Five clinics in Kafue district in Zambia are experiencing a serious shortage of dry blood spot (DBS) cards used for HIV testing in children under the age of 18 months.
The shortage has been going on since January 2012, according to the information given by healthcare providers working in the Maternal Child Health (MCH) department at Nangongwe Clinic in Kafue. Staff say the lack of DBS cards is forcing nurses to send children exposed to HIV away despite having adequate supplies of antiretrovirals (ARVs) available.
The other four clinics affected are Rail Clinic, Kafue Estate Clinic, Kafue District Hospital and Kafue Mission Hospital.
The MCH department sources say they have only managed to acquire seven DBS cards from the district health management officer during an outreach programme in Kafue. Staff say the seven DBS cards can only be used in emergency cases in instances where the baby is experiencing severe symptoms of HIV.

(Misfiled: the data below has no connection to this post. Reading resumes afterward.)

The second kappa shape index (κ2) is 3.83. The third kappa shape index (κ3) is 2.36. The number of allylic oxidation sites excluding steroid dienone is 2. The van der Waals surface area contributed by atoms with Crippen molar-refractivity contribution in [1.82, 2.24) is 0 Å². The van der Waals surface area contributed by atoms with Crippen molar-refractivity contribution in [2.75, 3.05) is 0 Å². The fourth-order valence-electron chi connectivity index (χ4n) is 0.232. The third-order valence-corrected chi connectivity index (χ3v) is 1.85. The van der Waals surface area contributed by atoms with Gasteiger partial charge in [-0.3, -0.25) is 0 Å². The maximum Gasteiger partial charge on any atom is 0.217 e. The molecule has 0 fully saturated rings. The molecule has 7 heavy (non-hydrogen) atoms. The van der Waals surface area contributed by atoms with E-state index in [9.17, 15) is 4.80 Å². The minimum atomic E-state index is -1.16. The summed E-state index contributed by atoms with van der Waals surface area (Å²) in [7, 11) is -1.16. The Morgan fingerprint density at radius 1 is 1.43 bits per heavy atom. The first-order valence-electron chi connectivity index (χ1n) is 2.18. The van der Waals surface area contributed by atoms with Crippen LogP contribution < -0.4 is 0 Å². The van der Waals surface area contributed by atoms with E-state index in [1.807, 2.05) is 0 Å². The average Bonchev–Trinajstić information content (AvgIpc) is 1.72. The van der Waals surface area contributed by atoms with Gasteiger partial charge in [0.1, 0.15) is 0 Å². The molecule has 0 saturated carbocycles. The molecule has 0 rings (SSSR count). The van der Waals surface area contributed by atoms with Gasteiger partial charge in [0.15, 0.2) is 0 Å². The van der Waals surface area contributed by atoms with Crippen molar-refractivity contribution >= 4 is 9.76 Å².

“We receive an average of five babies exposed to HIV seeking HIV testing services at Nangongwe Clinic every day but there is nothing we can do when we don’t have DBS cards, we have to send them away,” narrated one MCH health worker.
The situation has negatively affected women that come from far places who are unable to make the journey regularly to see if testing cards have become available.
The worker added: “It’s a sad situation to see children exposed to HIV being turned away due to non availability of DBS cards. We have ARVs for children but it’s unfortunate that we cannot test children due the non availability of DBS.”
MCH department staff say the clinic has made several requests to the Ministry of Health through the Kafue District office to send the much needed DBS cards but their requests have not been addressed.
According to the Zambia Country Report of 2010, 36% of infants born to HIV positive women received ARV prophylaxis to reduce mother to child HIV transmission.